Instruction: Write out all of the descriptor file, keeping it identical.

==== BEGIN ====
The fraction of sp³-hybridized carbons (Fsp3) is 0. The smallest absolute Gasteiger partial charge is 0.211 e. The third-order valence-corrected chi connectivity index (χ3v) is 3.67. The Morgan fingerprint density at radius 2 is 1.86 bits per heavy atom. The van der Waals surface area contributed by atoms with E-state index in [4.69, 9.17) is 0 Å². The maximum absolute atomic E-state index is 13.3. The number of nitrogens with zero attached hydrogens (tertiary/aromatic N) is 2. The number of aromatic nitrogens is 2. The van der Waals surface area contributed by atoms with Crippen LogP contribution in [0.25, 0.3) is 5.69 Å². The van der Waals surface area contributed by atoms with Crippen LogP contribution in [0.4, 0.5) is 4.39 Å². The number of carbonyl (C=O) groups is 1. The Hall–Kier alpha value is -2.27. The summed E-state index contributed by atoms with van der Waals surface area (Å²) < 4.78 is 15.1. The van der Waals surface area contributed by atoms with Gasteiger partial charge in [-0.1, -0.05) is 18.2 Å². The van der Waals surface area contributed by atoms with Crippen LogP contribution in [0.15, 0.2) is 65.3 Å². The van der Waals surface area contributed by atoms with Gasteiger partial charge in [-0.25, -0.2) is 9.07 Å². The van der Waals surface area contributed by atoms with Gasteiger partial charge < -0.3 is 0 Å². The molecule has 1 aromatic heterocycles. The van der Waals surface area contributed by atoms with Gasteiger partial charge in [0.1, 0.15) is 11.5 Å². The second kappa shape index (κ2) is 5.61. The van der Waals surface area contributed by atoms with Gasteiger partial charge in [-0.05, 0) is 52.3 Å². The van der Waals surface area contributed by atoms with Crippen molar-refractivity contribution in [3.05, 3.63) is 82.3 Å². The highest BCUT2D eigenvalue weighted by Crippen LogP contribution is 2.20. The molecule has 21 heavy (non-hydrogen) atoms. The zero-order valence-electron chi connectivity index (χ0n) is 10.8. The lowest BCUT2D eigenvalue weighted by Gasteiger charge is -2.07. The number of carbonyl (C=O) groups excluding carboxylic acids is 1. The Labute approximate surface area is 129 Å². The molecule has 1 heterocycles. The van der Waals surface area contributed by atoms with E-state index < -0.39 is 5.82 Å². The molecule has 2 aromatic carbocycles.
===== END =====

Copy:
The fraction of sp³-hybridized carbons (Fsp3) is 0. The smallest absolute Gasteiger partial charge is 0.211 e. The third-order valence-corrected chi connectivity index (χ3v) is 3.67. The Morgan fingerprint density at radius 2 is 1.86 bits per heavy atom. The van der Waals surface area contributed by atoms with E-state index in [4.69, 9.17) is 0 Å². The maximum absolute atomic E-state index is 13.3. The number of nitrogens with zero attached hydrogens (tertiary/aromatic N) is 2. The number of aromatic nitrogens is 2. The van der Waals surface area contributed by atoms with Crippen LogP contribution in [0.25, 0.3) is 5.69 Å². The van der Waals surface area contributed by atoms with Crippen LogP contribution in [0.4, 0.5) is 4.39 Å². The number of carbonyl (C=O) groups is 1. The Hall–Kier alpha value is -2.27. The summed E-state index contributed by atoms with van der Waals surface area (Å²) < 4.78 is 15.1. The van der Waals surface area contributed by atoms with Gasteiger partial charge in [-0.1, -0.05) is 18.2 Å². The van der Waals surface area contributed by atoms with Crippen LogP contribution in [0.15, 0.2) is 65.3 Å². The van der Waals surface area contributed by atoms with Gasteiger partial charge in [-0.25, -0.2) is 9.07 Å². The van der Waals surface area contributed by atoms with Gasteiger partial charge < -0.3 is 0 Å². The molecule has 1 aromatic heterocycles. The van der Waals surface area contributed by atoms with Gasteiger partial charge in [0.1, 0.15) is 11.5 Å². The second kappa shape index (κ2) is 5.61. The van der Waals surface area contributed by atoms with Gasteiger partial charge in [-0.05, 0) is 52.3 Å². The van der Waals surface area contributed by atoms with Crippen molar-refractivity contribution in [3.05, 3.63) is 82.3 Å². The highest BCUT2D eigenvalue weighted by Crippen LogP contribution is 2.20. The molecule has 21 heavy (non-hydrogen) atoms. The zero-order valence-electron chi connectivity index (χ0n) is 10.8. The lowest BCUT2D eigenvalue weighted by Gasteiger charge is -2.07. The number of carbonyl (C=O) groups excluding carboxylic acids is 1. The Labute approximate surface area is 129 Å². The molecule has 1 heterocycles. The van der Waals surface area contributed by atoms with E-state index < -0.39 is 5.82 Å². The molecule has 2 aromatic carbocycles.